“The street that Tamina was born on was called Schwerinova Street. That was during the war, when Prague was occupied by the Germans. Her father was born on Cernokostelecka Avenue. That was under Austria-Hungary. When her mother married her father and moved in there, it was Marshal Foch Avenue. That was after the 1914-1918 war. Tamina spent her childhood on Stalin Avenue, and it was on Vinohrady Avenue that her husband picked her up to take her to her new home. And yet it was always the same street, they just keep changing its name.”
That is how Czech novelist Milan Kundera describes the politics of street names in The Book of Laughter and Forgetting. And in China, a sweeping campaign is underway to revise the names of roads, parks and residences that aren’t in sync with Communist Party thinking.
In the historic city of Xi’an, 151 housing estates have been told that their names must be rectified. That includes ‘Seine Mansion’, ‘Poly Lafite Mansion’ and ‘Crape Court European Family’, which are deemed too foreign. ‘Imperial Garden’ is also on the chopping block because of its feudal allusions.
In Sanming, a scenic city in Fujian, many of the local mountains are considered oddly named too. The strangeness stems largely from their mentioning of excretion, animal parts and spirits. ‘Cow Manure Fossa’ and ‘Ghost Head Col’ are two examples.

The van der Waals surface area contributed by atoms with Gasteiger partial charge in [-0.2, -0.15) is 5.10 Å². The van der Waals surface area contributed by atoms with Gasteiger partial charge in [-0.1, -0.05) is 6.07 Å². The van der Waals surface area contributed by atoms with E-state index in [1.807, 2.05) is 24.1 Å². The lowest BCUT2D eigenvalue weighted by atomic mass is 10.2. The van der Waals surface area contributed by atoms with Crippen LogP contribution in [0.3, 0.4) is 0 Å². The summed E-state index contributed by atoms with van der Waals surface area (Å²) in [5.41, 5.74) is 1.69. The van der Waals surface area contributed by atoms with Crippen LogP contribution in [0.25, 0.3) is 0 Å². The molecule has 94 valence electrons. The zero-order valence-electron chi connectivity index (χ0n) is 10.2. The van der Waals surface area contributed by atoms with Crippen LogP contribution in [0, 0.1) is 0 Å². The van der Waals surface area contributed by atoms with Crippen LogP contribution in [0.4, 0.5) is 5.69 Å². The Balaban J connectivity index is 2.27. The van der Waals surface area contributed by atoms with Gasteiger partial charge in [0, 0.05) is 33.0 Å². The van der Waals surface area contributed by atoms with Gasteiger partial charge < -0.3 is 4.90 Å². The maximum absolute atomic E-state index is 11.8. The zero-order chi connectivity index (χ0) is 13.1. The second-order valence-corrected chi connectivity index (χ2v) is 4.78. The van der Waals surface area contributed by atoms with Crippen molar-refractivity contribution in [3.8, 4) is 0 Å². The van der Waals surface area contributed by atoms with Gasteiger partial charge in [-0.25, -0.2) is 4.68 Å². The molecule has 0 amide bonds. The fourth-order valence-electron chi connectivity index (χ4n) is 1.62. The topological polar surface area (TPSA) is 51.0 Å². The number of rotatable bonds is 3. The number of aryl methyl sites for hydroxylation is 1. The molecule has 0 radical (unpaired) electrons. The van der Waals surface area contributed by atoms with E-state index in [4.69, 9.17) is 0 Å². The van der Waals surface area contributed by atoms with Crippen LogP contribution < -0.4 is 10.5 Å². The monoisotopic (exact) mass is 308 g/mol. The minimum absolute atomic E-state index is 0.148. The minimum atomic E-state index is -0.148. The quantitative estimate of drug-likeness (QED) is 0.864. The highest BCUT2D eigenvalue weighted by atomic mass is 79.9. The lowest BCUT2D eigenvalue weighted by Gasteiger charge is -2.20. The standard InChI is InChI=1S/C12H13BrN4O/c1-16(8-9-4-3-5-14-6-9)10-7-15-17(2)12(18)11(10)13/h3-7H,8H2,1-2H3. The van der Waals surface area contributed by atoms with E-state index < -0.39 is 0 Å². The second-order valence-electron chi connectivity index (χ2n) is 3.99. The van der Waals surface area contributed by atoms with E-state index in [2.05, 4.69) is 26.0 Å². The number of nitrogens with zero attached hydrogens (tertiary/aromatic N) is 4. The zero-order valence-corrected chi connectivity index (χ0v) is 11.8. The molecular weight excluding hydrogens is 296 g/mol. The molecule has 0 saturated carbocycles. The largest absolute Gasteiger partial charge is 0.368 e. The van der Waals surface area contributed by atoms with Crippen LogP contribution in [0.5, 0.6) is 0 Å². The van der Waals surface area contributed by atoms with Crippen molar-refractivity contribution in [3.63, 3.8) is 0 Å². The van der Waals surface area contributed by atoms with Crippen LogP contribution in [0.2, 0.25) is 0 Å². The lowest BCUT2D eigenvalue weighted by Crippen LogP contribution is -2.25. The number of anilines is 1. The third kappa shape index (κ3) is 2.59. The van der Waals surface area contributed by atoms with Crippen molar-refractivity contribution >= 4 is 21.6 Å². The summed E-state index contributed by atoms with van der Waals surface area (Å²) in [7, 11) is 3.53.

In Zhejiang many of these so-called ‘non-normative’ titles have already been changed. ‘Manhattan Plaza’ was revised to ‘Little Sun Valley’ and ‘Postal Telecommunications Road East’ is now ‘Ink Pool Road’ (apparently after a poem from the Song Dynasty celebrating the ancient calligrapher Wang Xizhi).
The initiative can be traced back to a nationwide survey of location names in 2014. In March 2016 the State Council went on to formalise its criteria for how the names should be revamped. Anything that comes across as ‘exaggerating’, ‘foreign’, ‘bizarre’ or ‘repetitive’ is up for revision.
This is actually the fifth time that the government has pushed for a renaming exercise since the People’s Republic was established in 1949, according to Zhejiang Radio and TV. The current wave is meant to combat a ‘tendency to idolise the West’ and cultivate more confidence in local culture.
The campaign has failed to resonate with the general public, however. “Some of these mountains have had their names for a few centuries, what’s the point of revising them?” asked one netizen in Fujian. “Even if the names sound awkward, you have to consult the locals before making changes,” another added.
Another entity that is annoyed by the new directive is the Vienna Hotel in Hainan, which has also been instructed by the local authorities to change its name.
The property, which belongs to a Shenzhen-based hospitality chain, is furious, claiming that the hotel’s name is a registered trademark and should be valid until 2020 at the very least.
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